I just wanted to share this with you. Grab a scotch, as Harrison does, and listen to poetry, myth, philosophy and other beautiful things.
Care (good work) seems to be innately human (though, in some sense, I would argue that animals share this). If there is to be any meaningful fulfillment, it has to be done through care. Put at its worst, there is no joy without hard, often painful, work.
I wonder. What of those moments where work itself seems to be meaningless and where there seems to be nothing worth doing? All is Vanity. Where would this fit in to this essay?
In a recent conversation I referenced a passage from Robert Pogue Harrison’s Dominion of the Dead, one of the most insightful books I have ever read. The passage contrasts Stoic and Christian ethics, claiming that Stoic ethics roots itself in a dispassionate alignment with the impassive logic of the earth, while Christian ethics roots itself in a celebration of the promises and delights that that the earth offers to us. Continue reading Robert Pogue Harrison on Epicureanism, Stoicism, and Christianity
Some of the most intriguing and unsettling conversations I have reside in some of the books I read. These texts keep coming back to me time and time again, their images cemented into present contexts, drawing me into new and different ways of engaging in current conversations. I think this speaks to a kind of wisdom spun through these books.
I am in a second-year undergraduate level course on the wisdom literature in Christian traditions and we are focusing, mostly, on the books of Proverbs, Job and Ecclesiastes. Using some of the lectures and course material, and dependent on the past 5+ years of theological and philosophical undergraduate learnings at a Mennonite university, I’ve written a brief something as to how wisdom can be made sense of: wisdom can be made sense of as the way creatures adhere to and live into their limitations. Learning what these limitations are and how they press themselves o/into our being depends on, at least, two not-mutually-exclusive spaces outside the creature’s self: 1) an imposed terror of something or someone far greater in Being than the creature herself; and 2) a curiosity that pulls the creature into a constant state of inquiry. One way that a creature can lean into this curiosity is by trying to ask “where am I coming from?” and seeking out the limitations that this questions runs up against.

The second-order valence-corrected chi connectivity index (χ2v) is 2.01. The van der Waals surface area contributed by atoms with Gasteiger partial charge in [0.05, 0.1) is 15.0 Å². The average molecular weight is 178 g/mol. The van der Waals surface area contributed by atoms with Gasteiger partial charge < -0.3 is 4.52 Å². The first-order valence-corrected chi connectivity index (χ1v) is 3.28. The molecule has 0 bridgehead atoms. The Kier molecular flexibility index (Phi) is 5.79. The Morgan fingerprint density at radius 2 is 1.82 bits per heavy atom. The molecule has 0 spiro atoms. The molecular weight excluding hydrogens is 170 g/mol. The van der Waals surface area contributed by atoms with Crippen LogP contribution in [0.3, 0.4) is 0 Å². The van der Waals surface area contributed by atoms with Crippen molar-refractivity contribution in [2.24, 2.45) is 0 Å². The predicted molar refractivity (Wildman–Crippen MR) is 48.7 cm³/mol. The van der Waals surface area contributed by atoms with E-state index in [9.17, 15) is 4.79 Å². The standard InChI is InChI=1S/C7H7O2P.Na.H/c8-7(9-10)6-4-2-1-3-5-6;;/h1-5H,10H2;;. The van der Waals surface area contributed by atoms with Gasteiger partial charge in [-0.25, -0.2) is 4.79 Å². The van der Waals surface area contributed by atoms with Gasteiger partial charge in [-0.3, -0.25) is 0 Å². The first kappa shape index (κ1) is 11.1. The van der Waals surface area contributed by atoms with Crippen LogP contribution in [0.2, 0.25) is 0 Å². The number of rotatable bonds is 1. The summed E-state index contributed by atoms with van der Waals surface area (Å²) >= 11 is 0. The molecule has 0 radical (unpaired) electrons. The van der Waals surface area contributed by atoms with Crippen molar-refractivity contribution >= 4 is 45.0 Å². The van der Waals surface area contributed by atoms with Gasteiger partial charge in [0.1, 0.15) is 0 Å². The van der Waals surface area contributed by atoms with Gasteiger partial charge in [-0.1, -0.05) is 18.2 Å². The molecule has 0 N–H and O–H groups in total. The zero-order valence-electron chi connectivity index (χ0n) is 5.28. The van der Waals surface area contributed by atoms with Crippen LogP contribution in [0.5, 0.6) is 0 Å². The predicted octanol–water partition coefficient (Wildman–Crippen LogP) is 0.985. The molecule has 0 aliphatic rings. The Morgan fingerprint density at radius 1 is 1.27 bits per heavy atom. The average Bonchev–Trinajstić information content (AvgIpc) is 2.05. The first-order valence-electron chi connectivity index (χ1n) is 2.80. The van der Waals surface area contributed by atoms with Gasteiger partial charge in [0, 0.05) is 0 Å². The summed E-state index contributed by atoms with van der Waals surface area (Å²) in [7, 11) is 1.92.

Here is a list of the ten books I have read in the last five years that most appropriately seek out this question “where am I coming from?” After each book’s title I briefly describe how that text asks this question. The list ascends in the order of which books are closer to the asking of this question. So, the last book listed is the one which I think most appropriately seeks to ask this question “where am I coming from?”
Continue reading Some Wise Books: A List where the order matters